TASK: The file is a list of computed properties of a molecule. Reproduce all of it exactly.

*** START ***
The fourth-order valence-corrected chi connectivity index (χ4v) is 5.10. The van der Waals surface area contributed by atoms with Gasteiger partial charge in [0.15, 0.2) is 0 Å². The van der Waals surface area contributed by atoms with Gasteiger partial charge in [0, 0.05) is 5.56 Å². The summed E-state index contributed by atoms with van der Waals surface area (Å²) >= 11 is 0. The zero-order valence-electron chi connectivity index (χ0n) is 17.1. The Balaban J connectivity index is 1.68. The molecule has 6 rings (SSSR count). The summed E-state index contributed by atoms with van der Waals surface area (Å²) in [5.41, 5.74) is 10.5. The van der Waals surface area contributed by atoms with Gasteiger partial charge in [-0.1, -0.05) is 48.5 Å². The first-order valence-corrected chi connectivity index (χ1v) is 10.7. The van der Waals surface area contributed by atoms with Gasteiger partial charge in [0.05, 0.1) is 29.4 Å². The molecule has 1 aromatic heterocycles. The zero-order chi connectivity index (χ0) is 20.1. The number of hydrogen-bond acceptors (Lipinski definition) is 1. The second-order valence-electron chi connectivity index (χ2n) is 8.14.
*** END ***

The fourth-order valence-corrected chi connectivity index (χ4v) is 5.10. The van der Waals surface area contributed by atoms with Gasteiger partial charge in [0.15, 0.2) is 0 Å². The van der Waals surface area contributed by atoms with Gasteiger partial charge in [0, 0.05) is 5.56 Å². The summed E-state index contributed by atoms with van der Waals surface area (Å²) >= 11 is 0. The zero-order valence-electron chi connectivity index (χ0n) is 17.1. The Balaban J connectivity index is 1.68. The molecule has 6 rings (SSSR count). The summed E-state index contributed by atoms with van der Waals surface area (Å²) in [5.41, 5.74) is 10.5. The van der Waals surface area contributed by atoms with Gasteiger partial charge in [-0.1, -0.05) is 48.5 Å². The first-order valence-corrected chi connectivity index (χ1v) is 10.7. The van der Waals surface area contributed by atoms with Gasteiger partial charge in [0.05, 0.1) is 29.4 Å². The molecule has 1 aromatic heterocycles. The zero-order chi connectivity index (χ0) is 20.1. The number of hydrogen-bond acceptors (Lipinski definition) is 1. The second-order valence-electron chi connectivity index (χ2n) is 8.14.